The model parameters forumla that maximize the integrated likelihood (Equation 12) is termed, for this type of statistical inference, Type II maximum likelihood (Good, 1965; Robert, 2007). The Type II MLEs for the different probability models are indicated in Tables 7 and 8 for the two IODP sites. Estimates of the rate parameter for exponential distribution using the center-age (Tables 3 and 4) and Type II likelihood methods are identical (Ogata, 1999b). For the other distributions, there appears to be more variation between the two methods in estimates of the shape parameters compared to the scale parameters. The mean return times that correspond to the Type II MLEs are slightly longer for site U1322 and nearly the same for site U1324 compared to the center-age MLEs (Tables 5 and 6). As indicated by Ogata (1999b), the center-age MLEs can be considered Type II MLEs in which Dirac functions are used as priors. Type II MLEs using different priors, such as triangular functions, will likely result in estimates intermediate between the center-age MLEs and the Type II MLEs using a uniform prior as described in this study.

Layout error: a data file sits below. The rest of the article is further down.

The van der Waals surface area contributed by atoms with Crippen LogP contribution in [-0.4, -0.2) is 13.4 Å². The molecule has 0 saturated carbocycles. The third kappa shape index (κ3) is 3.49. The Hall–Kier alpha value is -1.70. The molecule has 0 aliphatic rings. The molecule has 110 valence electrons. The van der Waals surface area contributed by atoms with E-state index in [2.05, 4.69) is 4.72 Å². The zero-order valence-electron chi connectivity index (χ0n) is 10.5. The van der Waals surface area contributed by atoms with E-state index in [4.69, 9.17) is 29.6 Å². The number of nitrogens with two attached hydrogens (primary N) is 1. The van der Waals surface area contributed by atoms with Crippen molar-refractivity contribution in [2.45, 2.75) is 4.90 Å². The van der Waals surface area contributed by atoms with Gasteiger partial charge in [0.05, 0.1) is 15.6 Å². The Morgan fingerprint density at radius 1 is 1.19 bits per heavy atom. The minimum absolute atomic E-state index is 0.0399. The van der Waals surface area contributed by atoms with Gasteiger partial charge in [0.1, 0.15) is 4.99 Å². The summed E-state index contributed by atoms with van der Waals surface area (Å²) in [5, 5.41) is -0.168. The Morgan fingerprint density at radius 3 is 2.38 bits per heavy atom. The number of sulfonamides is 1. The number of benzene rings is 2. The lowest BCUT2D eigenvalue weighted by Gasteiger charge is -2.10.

Monte Carlo methods are an important alternative to the likelihood methods, particularly where the likelihood functions and their maximum are difficult to compute. The Monte Carlo method described in detail by Parsons (2008) takes into account age-dating uncertainty and the open intervals, as in the Type II likelihood methods developed by Ogata (1999b). Two probability models representing time dependence and time independence are compared using a Monte Carlo method that tallies the relative success of different distributions against sets of observed intervals. Time independence is represented by exponential distributions (Poisson process), and Brownian Passage Time (inverse Gaussian) distributions are taken to represent time dependence.